Taraxa Project
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Taraxa Project

What kinds of data work well with blockchain?

This was a question asked by the audience during one of our meetups.


Blockchain technology is often touted to guarantee the veracity, provenance, and immutability of data in a wide variety of applications. But is this true? Or more precisely, is this true for all kinds of data? A similar question was posed at one of Taraxa’s meetups, and here we elaborate our thoughts on the subject.

What does “work well” mean?

While many metrics of excellence exist when it comes to handling or processing data, blockchain’s first application, bitcoin, has cemented a few interesting characteristics within the popular psyche — we describe a few here that are particularly relevant to the discussion.

Can blockchain technology guarantee these properties for all kinds of data?

What kinds of data are there (in the context of blockchain)?

In the context of blockchain, we divide data into three categories.

How much of each type of data is there? In the very unscientifically drawn illustration above, on-chain data is the tiniest, followed by off-chain known to many, and finally most of the world’s data is generated off-chain and known only to a few.

What can blockchain guarantee for each kind of data?

Now let’s put the two parts together and see which properties can blockchain guarantee for each kind of data.

For data that’s generated on-chain, we have the trifecta.

But since this type of data only really exist for cryptocurrencies or other types of purely on-chain assets, the scope of such guarantees is highly limited. These strong guarantees are precisely what makes blockchain technology so alluring, but as we move onto other kinds of data, these guarantees become weaker.

For data that’s generated off-chain but known to many, we have weaker guarantees.

For data that’s generated off-chain but known only to a few, the guarantees are weaker still — keeping in mind that kind of data accounts for most of the data in the world.

For most of the world’s data, blockchain loses the ability to guarantee the most attractive property of all — veracity. This may seem to be bad news but keep in mind that the other two properties, provenance and immutability, are still very powerful.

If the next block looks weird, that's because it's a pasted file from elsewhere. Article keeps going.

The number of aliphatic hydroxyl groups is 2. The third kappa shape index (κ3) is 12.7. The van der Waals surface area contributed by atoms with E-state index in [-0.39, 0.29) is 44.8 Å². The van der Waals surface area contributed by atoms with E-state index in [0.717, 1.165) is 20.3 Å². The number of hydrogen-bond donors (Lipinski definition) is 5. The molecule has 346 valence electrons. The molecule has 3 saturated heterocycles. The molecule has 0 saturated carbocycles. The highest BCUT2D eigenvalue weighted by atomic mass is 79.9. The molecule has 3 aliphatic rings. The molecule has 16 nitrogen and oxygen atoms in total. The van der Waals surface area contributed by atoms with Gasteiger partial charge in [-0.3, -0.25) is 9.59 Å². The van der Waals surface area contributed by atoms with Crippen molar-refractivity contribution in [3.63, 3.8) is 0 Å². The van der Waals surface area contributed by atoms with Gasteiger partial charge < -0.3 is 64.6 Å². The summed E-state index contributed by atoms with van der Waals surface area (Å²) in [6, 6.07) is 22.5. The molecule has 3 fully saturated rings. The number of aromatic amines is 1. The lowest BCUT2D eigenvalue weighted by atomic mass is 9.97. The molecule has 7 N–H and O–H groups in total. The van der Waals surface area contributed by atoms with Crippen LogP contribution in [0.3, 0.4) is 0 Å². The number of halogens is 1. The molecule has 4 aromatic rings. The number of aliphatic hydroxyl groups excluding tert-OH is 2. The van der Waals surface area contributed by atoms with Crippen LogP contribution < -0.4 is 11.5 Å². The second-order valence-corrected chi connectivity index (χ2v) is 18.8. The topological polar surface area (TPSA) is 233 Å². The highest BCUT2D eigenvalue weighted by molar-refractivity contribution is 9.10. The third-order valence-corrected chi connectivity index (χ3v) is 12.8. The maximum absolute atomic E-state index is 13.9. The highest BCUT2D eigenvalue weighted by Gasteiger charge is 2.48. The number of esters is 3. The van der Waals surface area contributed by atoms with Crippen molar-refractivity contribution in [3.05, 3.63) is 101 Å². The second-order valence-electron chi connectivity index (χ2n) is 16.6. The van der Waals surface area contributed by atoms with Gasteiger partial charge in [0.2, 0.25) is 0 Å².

Working with IoT

Almost all IoT-generated data fall squarely into the third category (they’re generated off-chain and are almost never made publicly available). This means that blockchain can only guarantee provenance and immutability, but it also means the addressable market is extremely large. At Taraxa, we are building and deploying many solutions to address these large-scale problems.

As the world becomes more connected (through devices) and automated, we’re increasingly reliant upon device-generated data as the basis for business transactions. Sensors provide data on usage patterns, quality of service, contractual adherence, etc. the list goes on and on. Without basic trust in device-generated data, business models become frictional or outright impossible, leading to massive added operational and opportunity costs.

Blockchain gives devices identities through cryptographic keys, helping them to prove data provenance, and data immutability, helping them to prove the data wasn’t tampered with after generation. Such properties create a foundation of trust enabling innovative business models.

Taraxa is committed to help IoT devices become trusted entities through blockchain technology and do so at scale, and we are working hard to deploy practical solutions to business pain points today.

Stay tuned.



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